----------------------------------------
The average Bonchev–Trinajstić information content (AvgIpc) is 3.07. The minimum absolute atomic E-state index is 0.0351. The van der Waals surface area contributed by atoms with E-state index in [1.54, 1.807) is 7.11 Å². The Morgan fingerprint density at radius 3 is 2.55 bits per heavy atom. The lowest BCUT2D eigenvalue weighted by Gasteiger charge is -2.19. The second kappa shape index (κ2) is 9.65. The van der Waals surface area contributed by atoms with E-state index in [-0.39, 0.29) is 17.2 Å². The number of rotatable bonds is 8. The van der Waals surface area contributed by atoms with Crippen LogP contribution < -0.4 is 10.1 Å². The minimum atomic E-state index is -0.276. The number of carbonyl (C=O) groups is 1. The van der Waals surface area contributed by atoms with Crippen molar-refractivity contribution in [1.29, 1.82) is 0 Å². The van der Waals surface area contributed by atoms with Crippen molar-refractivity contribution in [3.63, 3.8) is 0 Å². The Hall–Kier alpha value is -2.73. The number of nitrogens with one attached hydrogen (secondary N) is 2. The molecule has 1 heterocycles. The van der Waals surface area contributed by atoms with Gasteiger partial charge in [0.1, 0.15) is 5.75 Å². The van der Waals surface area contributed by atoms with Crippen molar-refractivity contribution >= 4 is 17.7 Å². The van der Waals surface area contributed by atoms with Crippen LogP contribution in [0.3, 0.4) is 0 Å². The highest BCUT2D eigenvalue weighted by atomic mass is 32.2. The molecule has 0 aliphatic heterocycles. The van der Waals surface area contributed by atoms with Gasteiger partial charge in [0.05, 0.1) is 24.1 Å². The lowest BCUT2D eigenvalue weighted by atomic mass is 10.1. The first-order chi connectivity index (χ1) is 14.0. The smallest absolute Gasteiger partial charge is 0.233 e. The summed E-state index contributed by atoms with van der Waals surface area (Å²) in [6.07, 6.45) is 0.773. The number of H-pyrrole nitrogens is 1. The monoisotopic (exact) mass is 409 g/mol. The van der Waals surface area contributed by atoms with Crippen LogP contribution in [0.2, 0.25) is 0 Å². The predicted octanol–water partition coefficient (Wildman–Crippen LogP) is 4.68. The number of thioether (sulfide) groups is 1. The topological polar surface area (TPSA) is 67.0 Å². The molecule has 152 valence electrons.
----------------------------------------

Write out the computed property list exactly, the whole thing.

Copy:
The average Bonchev–Trinajstić information content (AvgIpc) is 3.07. The minimum absolute atomic E-state index is 0.0351. The van der Waals surface area contributed by atoms with E-state index in [1.54, 1.807) is 7.11 Å². The Morgan fingerprint density at radius 3 is 2.55 bits per heavy atom. The lowest BCUT2D eigenvalue weighted by Gasteiger charge is -2.19. The second kappa shape index (κ2) is 9.65. The van der Waals surface area contributed by atoms with E-state index in [-0.39, 0.29) is 17.2 Å². The number of rotatable bonds is 8. The van der Waals surface area contributed by atoms with Crippen LogP contribution < -0.4 is 10.1 Å². The minimum atomic E-state index is -0.276. The number of carbonyl (C=O) groups is 1. The van der Waals surface area contributed by atoms with Crippen molar-refractivity contribution in [1.29, 1.82) is 0 Å². The van der Waals surface area contributed by atoms with Crippen molar-refractivity contribution in [3.63, 3.8) is 0 Å². The Hall–Kier alpha value is -2.73. The number of nitrogens with one attached hydrogen (secondary N) is 2. The molecule has 1 heterocycles. The van der Waals surface area contributed by atoms with Gasteiger partial charge in [0.1, 0.15) is 5.75 Å². The van der Waals surface area contributed by atoms with Crippen molar-refractivity contribution >= 4 is 17.7 Å². The van der Waals surface area contributed by atoms with Crippen LogP contribution in [0.3, 0.4) is 0 Å². The highest BCUT2D eigenvalue weighted by atomic mass is 32.2. The molecule has 0 aliphatic heterocycles. The van der Waals surface area contributed by atoms with Gasteiger partial charge in [0.05, 0.1) is 24.1 Å². The lowest BCUT2D eigenvalue weighted by atomic mass is 10.1. The first-order chi connectivity index (χ1) is 14.0. The smallest absolute Gasteiger partial charge is 0.233 e. The summed E-state index contributed by atoms with van der Waals surface area (Å²) in [6.07, 6.45) is 0.773. The number of H-pyrrole nitrogens is 1. The monoisotopic (exact) mass is 409 g/mol. The van der Waals surface area contributed by atoms with Crippen LogP contribution in [0.2, 0.25) is 0 Å². The predicted octanol–water partition coefficient (Wildman–Crippen LogP) is 4.68. The number of thioether (sulfide) groups is 1. The topological polar surface area (TPSA) is 67.0 Å². The molecule has 152 valence electrons.